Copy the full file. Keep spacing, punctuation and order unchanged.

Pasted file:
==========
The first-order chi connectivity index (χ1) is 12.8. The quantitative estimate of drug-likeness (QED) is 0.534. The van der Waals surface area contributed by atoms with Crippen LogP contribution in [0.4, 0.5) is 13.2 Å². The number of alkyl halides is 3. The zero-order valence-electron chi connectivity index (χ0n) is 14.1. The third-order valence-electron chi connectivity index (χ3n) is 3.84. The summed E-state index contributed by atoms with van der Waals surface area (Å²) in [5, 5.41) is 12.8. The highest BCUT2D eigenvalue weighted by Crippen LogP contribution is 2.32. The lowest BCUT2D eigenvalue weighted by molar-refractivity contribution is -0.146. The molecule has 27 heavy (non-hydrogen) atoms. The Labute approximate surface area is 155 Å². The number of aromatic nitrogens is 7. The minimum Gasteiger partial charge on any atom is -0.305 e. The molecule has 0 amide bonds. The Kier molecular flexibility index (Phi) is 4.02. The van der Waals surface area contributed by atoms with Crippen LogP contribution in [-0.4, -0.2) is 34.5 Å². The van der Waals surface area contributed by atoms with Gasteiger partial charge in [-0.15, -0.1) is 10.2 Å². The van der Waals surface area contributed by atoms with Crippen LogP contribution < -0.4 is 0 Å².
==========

The first-order chi connectivity index (χ1) is 12.8. The quantitative estimate of drug-likeness (QED) is 0.534. The van der Waals surface area contributed by atoms with Crippen LogP contribution in [0.4, 0.5) is 13.2 Å². The number of alkyl halides is 3. The zero-order valence-electron chi connectivity index (χ0n) is 14.1. The third-order valence-electron chi connectivity index (χ3n) is 3.84. The summed E-state index contributed by atoms with van der Waals surface area (Å²) in [5, 5.41) is 12.8. The highest BCUT2D eigenvalue weighted by Crippen LogP contribution is 2.32. The lowest BCUT2D eigenvalue weighted by molar-refractivity contribution is -0.146. The molecule has 27 heavy (non-hydrogen) atoms. The Labute approximate surface area is 155 Å². The number of aromatic nitrogens is 7. The minimum Gasteiger partial charge on any atom is -0.305 e. The molecule has 0 amide bonds. The Kier molecular flexibility index (Phi) is 4.02. The van der Waals surface area contributed by atoms with Crippen LogP contribution in [-0.4, -0.2) is 34.5 Å². The van der Waals surface area contributed by atoms with Gasteiger partial charge in [-0.15, -0.1) is 10.2 Å². The van der Waals surface area contributed by atoms with Crippen LogP contribution < -0.4 is 0 Å².